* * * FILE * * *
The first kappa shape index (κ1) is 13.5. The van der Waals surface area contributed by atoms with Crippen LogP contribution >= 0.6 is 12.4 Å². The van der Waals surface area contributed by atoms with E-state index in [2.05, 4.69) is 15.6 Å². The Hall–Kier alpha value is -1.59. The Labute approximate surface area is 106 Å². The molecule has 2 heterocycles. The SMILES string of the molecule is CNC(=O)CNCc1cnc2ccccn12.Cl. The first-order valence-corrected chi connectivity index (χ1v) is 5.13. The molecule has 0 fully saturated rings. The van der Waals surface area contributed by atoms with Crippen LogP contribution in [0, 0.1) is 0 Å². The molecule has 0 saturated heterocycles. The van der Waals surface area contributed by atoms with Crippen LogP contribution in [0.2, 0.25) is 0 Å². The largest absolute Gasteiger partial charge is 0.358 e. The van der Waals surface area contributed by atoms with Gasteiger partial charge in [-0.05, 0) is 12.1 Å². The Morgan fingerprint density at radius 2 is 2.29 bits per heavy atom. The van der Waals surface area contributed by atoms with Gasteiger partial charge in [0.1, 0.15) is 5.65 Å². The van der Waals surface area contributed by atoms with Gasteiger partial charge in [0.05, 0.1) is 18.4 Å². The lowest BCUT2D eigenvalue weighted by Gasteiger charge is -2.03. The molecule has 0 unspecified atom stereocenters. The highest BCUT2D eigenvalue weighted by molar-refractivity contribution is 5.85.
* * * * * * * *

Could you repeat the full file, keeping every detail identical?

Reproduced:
The first kappa shape index (κ1) is 13.5. The van der Waals surface area contributed by atoms with Crippen LogP contribution >= 0.6 is 12.4 Å². The van der Waals surface area contributed by atoms with E-state index in [2.05, 4.69) is 15.6 Å². The Hall–Kier alpha value is -1.59. The Labute approximate surface area is 106 Å². The molecule has 2 heterocycles. The SMILES string of the molecule is CNC(=O)CNCc1cnc2ccccn12.Cl. The first-order valence-corrected chi connectivity index (χ1v) is 5.13. The molecule has 0 fully saturated rings. The van der Waals surface area contributed by atoms with Crippen LogP contribution in [0, 0.1) is 0 Å². The molecule has 0 saturated heterocycles. The van der Waals surface area contributed by atoms with Crippen LogP contribution in [0.2, 0.25) is 0 Å². The largest absolute Gasteiger partial charge is 0.358 e. The van der Waals surface area contributed by atoms with Gasteiger partial charge in [-0.05, 0) is 12.1 Å². The Morgan fingerprint density at radius 2 is 2.29 bits per heavy atom. The van der Waals surface area contributed by atoms with Gasteiger partial charge in [0.1, 0.15) is 5.65 Å². The van der Waals surface area contributed by atoms with Gasteiger partial charge in [0.05, 0.1) is 18.4 Å². The lowest BCUT2D eigenvalue weighted by Gasteiger charge is -2.03. The molecule has 0 unspecified atom stereocenters. The highest BCUT2D eigenvalue weighted by molar-refractivity contribution is 5.85.